Private sector’s role in reducing the use of ‘conflict minerals’

By Dunstan Hope
August 9, 2010

DRC

A view of a traditional gold mine, near the eastern Congolese town of Kamituga, a mining town.

The following is a guest host by Dunstan Allison Hope, managing director of BSR’s Information, Communications, and Technology Practice. He is also co-author of “Big Business, Big Responsibilities.” The opinions expressed are his own.

Buried in the 2,300-page U.S. financial reform bill that President Obama signed on July 21 is a little-noticed provision taking aim at a very different type of market: the international trade in so-called “conflict minerals” from the Democratic Republic of the Congo (DRC).

These minerals — tantalum, tin, and tungsten — are found in everyday products from cell phones and computers to aircraft engines and cutting tools, and this first-of-its-kind legislation will require publicly traded companies using the minerals to file an annual report with the Securities and Exchange Commission to declare if they, or companies in their supply chain, are sourcing from the DRC or an adjoining country.

With so many industries and high-profile brands using these minerals, it’s not surprising that the U.S. government is targeting global business and their supply chains to address the challenge of conflict minerals. No one likes the idea of using products containing conflict minerals — especially if you remember similar issues with “blood diamonds.” Given the choice, we would buy elsewhere.

But for those of us who are working with corporations to tackle big global problems, the financial reform bill’s provisions raise three important questions:

1.     What change are we seeking to achieve?
2.     How can we achieve that change?
3.     What is the responsible role of the private sector?

First, and importantly, the end goal is not to eliminate minerals sourced from the DRC. It is to end the conflict, eliminate suffering in the region, and create a sustainable economy. For many companies, the instinctively attractive position is one of avoidance: Screen out minerals originating from the DRC and source from somewhere else.

But a ban would not end the conflict, nor would it create a sustainable regional economy. More likely, it would deprive the local miners and traders who do not contribute to the violence of an important income source.

So, if banning DRC minerals isn’t going to solve the problem, what will?

One approach is to find a way for companies to verify that the minerals they are sourcing from the region are conflict-free, and there are a number of programs being created to help companies do so. The problem is that auditing these programs can be resource intensive and suppliers learn how to cheat the system. These “top down” certification programs need to be complemented by “bottom up” efforts that bring minerals to market from locations where the benefits of mining are shared with the local community.

But let’s not kid ourselves: These initiatives may help us buy with a cleaner conscience, but they’re not going to bring peace to the region. It is only through government-led diplomacy and collaborative strategies that seek to create a sustainable economy in the region that we will collectively achieve the change we want to see.

DRC

Which takes us to our last question: What, then, is the role of the private sector? Is a “clean” supply chain the limit of corporate responsibility, or can big businesses make a broader contribution?

A number of important private-sector efforts, especially by the electronics industry — which has taken a lead in developing new assurance mechanisms — have emerged in recent years to address the issue of conflict minerals. However, these efforts are mainly driven by purchasing departments seeking supply chain solutions.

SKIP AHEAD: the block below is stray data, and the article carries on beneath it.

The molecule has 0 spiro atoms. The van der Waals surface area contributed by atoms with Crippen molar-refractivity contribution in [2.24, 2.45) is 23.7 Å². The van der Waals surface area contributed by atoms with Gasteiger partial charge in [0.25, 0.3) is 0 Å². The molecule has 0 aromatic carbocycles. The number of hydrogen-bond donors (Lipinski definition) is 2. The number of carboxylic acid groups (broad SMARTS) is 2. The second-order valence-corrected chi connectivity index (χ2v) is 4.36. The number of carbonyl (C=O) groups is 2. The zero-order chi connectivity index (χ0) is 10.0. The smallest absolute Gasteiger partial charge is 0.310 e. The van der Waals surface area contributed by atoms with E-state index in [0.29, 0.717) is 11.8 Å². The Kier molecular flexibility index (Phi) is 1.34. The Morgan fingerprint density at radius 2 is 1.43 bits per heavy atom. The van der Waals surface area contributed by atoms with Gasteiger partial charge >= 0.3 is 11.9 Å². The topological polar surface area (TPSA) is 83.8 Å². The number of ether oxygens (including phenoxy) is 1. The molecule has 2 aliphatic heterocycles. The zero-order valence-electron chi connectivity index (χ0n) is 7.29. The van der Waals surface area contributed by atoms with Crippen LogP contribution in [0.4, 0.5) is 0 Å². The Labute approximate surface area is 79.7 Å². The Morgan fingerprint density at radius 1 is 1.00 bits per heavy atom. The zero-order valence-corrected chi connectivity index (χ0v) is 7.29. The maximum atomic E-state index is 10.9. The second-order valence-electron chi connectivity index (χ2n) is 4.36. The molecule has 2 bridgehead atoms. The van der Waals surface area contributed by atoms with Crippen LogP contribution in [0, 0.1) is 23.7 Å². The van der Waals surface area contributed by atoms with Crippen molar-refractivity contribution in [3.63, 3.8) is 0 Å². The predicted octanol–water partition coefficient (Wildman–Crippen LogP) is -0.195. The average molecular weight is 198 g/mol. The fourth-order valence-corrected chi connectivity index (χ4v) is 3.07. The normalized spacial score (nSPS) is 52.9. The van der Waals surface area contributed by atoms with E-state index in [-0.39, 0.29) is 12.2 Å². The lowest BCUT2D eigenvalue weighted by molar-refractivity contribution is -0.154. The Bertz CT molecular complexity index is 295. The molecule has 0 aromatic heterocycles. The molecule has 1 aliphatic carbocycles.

That’s necessary but it’s not sufficient. Companies should collaborate to explore more holistic strategies: supporting stronger international diplomatic efforts to broker a peace deal involving all regional players; calling for increased aid budgets in the region; redirecting a portion of their philanthropy budgets to community-based efforts focused on local development; and finding ways to provide the basic governance infrastructure, such as IT systems, that are the pre-requisites of sustainable trade.

The role of the private sector in helping bring peace to the DRC illustrates some broader themes about the role of business in society. Big companies rely on the DRC for key product inputs and clearly have an interest in the sustainable supply of these minerals from the region.

Just as companies share in the risk inherent in the conflict, so, too, must they share in the responsibility to address that risk. But we must also remember what we are seeking to achieve — peace in the region, not the disassociation of specific companies and brands from the conflict — and work together as companies, civil society, and governments to achieve that goal.

Photo caption: A miner with body scars works at Gecamines concession near the centre of Lubumbashi in the Democratic Republic of Congo, in this recent file photo. Thousands of artisanal miners feed off the mine, selling copper and cobalt compounds to local and foreign owners of furnaces, earning less than a dollar per 50 kg (110 lb) sack of copper compounds.

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Thanks Dunstan. Big companies – major electronics and jewelry companies in particular – should also help set up a Miners Livelihood Fund with donors, for any miners who might be disaffected in the interim period while proper tracing, auditing, and certification is being set up.

They are also critical to ensuring that any certification systems include independent oversight/monitoring.

For more information, see http://www.cnn.com/2010/OPINION/08/03/co ngo.conflict.minerals/index.html Thanks

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